Journal of Neuro-Oncology

, Volume 99, Issue 1, pp 115–122 | Cite as

Gamma Knife stereotactic radiosurgery for intracranial hemangiopericytomas

  • Jin Wook Kim
  • Dong Gyu KimEmail author
  • Hyun-Tai Chung
  • Sun Ha Paek
  • Yong Hwy Kim
  • Jung Ho Han
  • Chul-Kee Park
  • Chae-Yong Kim
  • Hee-Won Jung
Clinical Study - Patient Study


The purpose of this study is to determine the efficacy of Gamma Knife stereotactic radiosurgery (GK SRS) for intracranial hemangiopericytomas, and to investigate the optimal dose for successful tumor control without adverse effects. We evaluated 17 hemangiopericytomas of nine patients treated with GK SRS between 1999 and 2008. The mean tumor volume was 2.2 cm3 (range 0.2–9.9 cm3), and the mean and median marginal doses were 18.1 and 20 Gy (range 11–22 Gy), respectively, at the 50% isodose line. Mean clinical and radiological follow-up periods were 49 and 34 months, respectively. Successful tumor control was achieved in 14 of 17 lesions (82.4%) at time of last follow-up after GK SRS. Actuarial local tumor control rates at 1, 2, and 5 years after GK SRS were 100%, 84.6%, and 67.7%, respectively. No adverse effects, such as radiation necrosis or marked peritumoral edema, were observed in any patient. Marginal dose (≥17 Gy) was the only statistically significant factor for local tumor control on univariate analysis. Extended analysis using lesion data available from previous studies revealed that higher marginal dose (≥17 Gy) was also significant (P = 0.028). GK SRS provides an effective and safe adjuvant management option for patients with recurrent or residual hemangiopericytomas. Our results suggest that doses higher than previously used (around 15 Gy) are desirable to achieve better local tumor control of hemangiopericytomas. Close radiological follow-up is also necessary for early detection of small recurrent lesions.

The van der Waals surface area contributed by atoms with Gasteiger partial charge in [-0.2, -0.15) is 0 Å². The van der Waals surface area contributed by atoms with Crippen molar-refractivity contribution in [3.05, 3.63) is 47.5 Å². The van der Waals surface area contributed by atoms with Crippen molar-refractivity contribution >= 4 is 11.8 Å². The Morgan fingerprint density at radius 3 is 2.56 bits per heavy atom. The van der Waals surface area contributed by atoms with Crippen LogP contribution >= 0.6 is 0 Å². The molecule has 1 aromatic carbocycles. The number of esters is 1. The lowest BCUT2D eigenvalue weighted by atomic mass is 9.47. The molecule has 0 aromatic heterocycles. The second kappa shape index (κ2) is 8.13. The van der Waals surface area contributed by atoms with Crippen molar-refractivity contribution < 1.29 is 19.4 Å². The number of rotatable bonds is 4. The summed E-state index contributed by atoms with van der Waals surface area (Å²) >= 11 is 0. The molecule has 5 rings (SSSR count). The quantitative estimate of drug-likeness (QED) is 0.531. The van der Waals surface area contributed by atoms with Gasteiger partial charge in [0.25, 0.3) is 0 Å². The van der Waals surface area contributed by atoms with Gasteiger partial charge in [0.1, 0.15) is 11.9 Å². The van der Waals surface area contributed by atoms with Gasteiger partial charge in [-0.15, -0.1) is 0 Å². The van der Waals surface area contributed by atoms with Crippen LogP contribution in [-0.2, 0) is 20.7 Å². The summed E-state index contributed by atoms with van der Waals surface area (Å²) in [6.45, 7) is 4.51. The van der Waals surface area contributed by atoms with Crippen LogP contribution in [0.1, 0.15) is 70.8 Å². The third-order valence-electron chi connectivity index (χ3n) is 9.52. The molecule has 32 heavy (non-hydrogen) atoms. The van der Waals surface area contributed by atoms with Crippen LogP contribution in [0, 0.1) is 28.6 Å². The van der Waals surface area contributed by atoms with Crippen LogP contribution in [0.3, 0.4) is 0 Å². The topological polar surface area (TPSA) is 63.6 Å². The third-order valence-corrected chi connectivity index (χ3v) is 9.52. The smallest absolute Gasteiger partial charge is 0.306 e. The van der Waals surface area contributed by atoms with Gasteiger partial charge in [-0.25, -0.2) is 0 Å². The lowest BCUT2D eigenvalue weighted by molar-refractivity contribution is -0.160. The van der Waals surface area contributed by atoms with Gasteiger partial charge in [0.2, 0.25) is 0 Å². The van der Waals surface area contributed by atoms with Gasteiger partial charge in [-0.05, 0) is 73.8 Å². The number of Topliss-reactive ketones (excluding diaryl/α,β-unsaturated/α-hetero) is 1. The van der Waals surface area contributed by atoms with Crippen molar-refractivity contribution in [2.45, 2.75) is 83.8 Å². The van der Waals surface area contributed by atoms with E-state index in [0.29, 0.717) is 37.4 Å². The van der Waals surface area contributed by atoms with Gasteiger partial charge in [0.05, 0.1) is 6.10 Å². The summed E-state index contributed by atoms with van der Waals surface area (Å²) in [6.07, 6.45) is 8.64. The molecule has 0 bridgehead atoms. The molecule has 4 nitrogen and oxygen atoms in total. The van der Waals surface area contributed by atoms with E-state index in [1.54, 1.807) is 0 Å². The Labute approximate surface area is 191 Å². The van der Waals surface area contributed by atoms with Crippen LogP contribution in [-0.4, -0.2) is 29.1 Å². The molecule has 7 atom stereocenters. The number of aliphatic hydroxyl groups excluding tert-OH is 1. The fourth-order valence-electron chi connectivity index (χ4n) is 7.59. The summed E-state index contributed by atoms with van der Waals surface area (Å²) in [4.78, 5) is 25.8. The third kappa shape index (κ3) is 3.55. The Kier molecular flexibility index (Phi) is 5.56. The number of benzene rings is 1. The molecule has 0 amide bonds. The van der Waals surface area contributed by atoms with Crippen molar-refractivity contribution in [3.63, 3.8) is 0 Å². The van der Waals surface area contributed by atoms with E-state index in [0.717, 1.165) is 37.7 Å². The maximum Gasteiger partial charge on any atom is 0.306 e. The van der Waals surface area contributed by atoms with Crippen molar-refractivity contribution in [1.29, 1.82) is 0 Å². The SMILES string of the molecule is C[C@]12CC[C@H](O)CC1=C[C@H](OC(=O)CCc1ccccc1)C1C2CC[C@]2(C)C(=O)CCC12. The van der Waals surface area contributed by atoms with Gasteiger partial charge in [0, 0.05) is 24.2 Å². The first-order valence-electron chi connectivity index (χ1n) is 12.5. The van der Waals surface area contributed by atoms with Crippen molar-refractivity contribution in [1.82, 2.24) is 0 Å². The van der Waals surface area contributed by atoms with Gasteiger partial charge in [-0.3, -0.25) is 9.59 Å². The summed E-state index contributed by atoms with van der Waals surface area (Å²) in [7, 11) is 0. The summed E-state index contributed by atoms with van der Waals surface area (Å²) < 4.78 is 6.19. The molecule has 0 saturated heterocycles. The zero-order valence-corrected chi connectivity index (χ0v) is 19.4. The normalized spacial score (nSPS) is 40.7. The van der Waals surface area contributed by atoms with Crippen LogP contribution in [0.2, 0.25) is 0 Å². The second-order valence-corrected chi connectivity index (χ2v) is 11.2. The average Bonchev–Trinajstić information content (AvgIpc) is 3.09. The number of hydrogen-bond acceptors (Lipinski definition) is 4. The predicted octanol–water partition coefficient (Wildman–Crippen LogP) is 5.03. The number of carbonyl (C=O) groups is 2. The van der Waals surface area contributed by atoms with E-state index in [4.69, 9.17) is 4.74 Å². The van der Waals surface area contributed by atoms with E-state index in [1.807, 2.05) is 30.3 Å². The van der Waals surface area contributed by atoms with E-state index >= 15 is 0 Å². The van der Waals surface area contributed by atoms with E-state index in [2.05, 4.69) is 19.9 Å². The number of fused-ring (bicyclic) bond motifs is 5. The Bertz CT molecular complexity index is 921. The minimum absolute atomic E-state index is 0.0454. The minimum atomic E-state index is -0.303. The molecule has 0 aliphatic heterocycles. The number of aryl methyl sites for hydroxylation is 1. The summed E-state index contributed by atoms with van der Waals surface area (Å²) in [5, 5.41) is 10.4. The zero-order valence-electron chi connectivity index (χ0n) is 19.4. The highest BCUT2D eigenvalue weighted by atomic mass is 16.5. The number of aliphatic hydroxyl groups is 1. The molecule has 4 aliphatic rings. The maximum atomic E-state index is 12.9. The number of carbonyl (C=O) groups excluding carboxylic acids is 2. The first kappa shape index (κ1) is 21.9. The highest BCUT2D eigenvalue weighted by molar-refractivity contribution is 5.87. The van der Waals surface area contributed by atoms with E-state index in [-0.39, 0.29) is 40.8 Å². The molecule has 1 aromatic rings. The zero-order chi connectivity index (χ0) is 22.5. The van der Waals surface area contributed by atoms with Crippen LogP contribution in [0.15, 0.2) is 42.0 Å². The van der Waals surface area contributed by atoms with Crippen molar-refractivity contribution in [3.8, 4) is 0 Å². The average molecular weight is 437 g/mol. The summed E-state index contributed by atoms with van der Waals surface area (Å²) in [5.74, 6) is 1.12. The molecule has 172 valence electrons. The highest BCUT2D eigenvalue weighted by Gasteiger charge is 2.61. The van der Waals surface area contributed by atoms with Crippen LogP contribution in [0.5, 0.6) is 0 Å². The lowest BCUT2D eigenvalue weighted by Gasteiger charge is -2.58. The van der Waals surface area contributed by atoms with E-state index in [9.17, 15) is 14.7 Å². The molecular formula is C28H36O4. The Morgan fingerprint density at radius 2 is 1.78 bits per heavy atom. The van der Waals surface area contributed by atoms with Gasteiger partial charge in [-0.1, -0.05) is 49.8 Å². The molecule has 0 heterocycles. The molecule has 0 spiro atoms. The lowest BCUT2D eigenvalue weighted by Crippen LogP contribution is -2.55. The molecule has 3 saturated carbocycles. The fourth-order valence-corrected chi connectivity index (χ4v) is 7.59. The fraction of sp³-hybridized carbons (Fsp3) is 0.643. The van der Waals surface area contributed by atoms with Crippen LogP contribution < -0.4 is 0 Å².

Hemangiopericytoma Tumor control Radiosurgery Gamma Knife Radiation dose 





Gamma Knife stereotactic radiosurgery


Radiation therapy


World Health Organization


Magnetic resonance imaging



This work was supported by the Nuclear Research and Development Program of the Korea Science and Engineering Foundation (KOSEF) grant funded by the Korean Government (MEST) (Grant: M800-20090068).


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Copyright information

© Springer Science+Business Media, LLC. 2010

Authors and Affiliations

  • Jin Wook Kim
    • 1
  • Dong Gyu Kim
    • 1
    • 3
    Email author
  • Hyun-Tai Chung
    • 1
  • Sun Ha Paek
    • 1
    • 2
  • Yong Hwy Kim
    • 1
  • Jung Ho Han
    • 1
  • Chul-Kee Park
    • 1
  • Chae-Yong Kim
    • 1
  • Hee-Won Jung
    • 1
  1. 1.Department of NeurosurgerySeoul National University College of MedicineSeoulKorea
  2. 2.Cancer Research Institute, Ischemic/Hypoxic Disease InstituteSeoul National University College of MedicineSeoulKorea
  3. 3.Department of NeurosurgerySeoul National University HospitalSeoulKorea

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